User avatar
Tamsin Lewis
Posts: 174
Joined: Thu Nov 17, 2005 12:55 pm
Location: London
Contact:

Re: "Marching" Music

Postby Tamsin Lewis » Fri Feb 05, 2010 8:45 pm

All the dirty songs from the Carmina Burana...

But not in the 15thC as they're too old and from the wrong area.



User avatar
craig1459
Post Centurion
Posts: 646
Joined: Sat Oct 15, 2005 7:06 am
Location: Derby
Contact:

Re: "Marching" Music

Postby craig1459 » Sat Feb 06, 2010 9:53 am

The Cutty Wren


die Behmen hinder iren bafosen ... stunden vest wie die mauren

User avatar
Tamsin Lewis
Posts: 174
Joined: Thu Nov 17, 2005 12:55 pm
Location: London
Contact:

Re: "Marching" Music

Postby Tamsin Lewis » Sat Feb 06, 2010 11:39 am

The Cutty Wren


Depends what period you want it for.
Although this is said to refer to the Peasants' revolt, there are no surviving words let alone a tune for it before the 18thC. The danger of using folk songs for reenacting earlier periods is that so many of them come from transcriptions done in the 18th, 19th and early 20th centuries.



Marcus Woodhouse
Absolute Wizard
Posts: 3337
Joined: Sat Feb 18, 2006 8:35 pm

Re: "Marching" Music

Postby Marcus Woodhouse » Sat Feb 06, 2010 11:39 am

Unless you have 300 year olds the Carmina Burania would be somewhat out of fashion, but the songs, or at least the languages they were composed in come from a range of countires, from Scotland to Hungary, including the various varients of medieval French and Italian. But as we don't know what would have been sung for sure I would hesitate to say that it would have been altogether unlikely.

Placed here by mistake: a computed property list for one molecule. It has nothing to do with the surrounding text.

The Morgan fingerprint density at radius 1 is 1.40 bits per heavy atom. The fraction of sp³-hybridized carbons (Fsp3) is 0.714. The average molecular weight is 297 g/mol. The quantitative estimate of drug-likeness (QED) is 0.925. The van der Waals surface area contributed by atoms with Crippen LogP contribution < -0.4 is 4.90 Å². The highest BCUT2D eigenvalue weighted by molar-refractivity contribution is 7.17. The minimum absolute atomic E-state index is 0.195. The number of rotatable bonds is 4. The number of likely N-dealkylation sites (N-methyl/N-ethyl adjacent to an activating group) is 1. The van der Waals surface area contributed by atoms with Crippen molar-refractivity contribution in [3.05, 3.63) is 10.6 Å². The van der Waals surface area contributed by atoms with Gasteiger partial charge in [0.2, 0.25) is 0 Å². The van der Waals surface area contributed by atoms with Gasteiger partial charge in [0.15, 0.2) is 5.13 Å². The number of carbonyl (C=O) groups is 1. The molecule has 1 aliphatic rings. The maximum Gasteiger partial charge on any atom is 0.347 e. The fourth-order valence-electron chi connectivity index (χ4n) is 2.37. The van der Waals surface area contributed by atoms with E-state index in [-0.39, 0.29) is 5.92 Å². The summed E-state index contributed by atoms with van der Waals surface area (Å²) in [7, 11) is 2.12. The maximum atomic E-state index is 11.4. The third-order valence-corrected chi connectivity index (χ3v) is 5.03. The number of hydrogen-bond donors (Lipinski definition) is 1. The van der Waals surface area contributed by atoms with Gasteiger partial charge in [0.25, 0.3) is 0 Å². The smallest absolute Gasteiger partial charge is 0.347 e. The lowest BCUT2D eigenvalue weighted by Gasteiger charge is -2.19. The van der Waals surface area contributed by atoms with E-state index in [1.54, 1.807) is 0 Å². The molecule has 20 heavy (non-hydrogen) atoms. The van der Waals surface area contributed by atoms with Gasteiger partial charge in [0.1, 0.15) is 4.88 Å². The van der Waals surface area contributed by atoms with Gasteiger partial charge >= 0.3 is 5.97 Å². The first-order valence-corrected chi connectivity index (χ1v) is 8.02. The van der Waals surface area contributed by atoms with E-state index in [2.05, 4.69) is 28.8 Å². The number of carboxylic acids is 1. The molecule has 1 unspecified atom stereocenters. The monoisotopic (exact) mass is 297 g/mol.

Summer Ic Cummen continued, in various guises, to be popular from the 11th century to the start of the 15th.


OSTENDE MIHI PECUNIAM!

Marcus Woodhouse
Absolute Wizard
Posts: 3337
Joined: Sat Feb 18, 2006 8:35 pm

Re: "Marching" Music

Postby Marcus Woodhouse » Sat Feb 06, 2010 11:42 am

(But then the English were known for both the quality of their choral work and its relative orthodoxy, they didn't like that new fangled stuff, the lyrics didn't maen anything, it wasn't like the real songs they had when they were young, its all just noise and bad words...)


Nothing changes.


OSTENDE MIHI PECUNIAM!

User avatar
Tamsin Lewis
Posts: 174
Joined: Thu Nov 17, 2005 12:55 pm
Location: London
Contact:

Re: "Marching" Music

Postby Tamsin Lewis » Sat Feb 06, 2010 11:54 am

Summer Ic Cummen continued, in various guises, to be popular from the 11th century to the start of the 15th.


What's your evidence for this? As far as I know, it appears in only one manuscript source, in Reading. I haven't seen references to it elsewhere but am very happy to be corrected.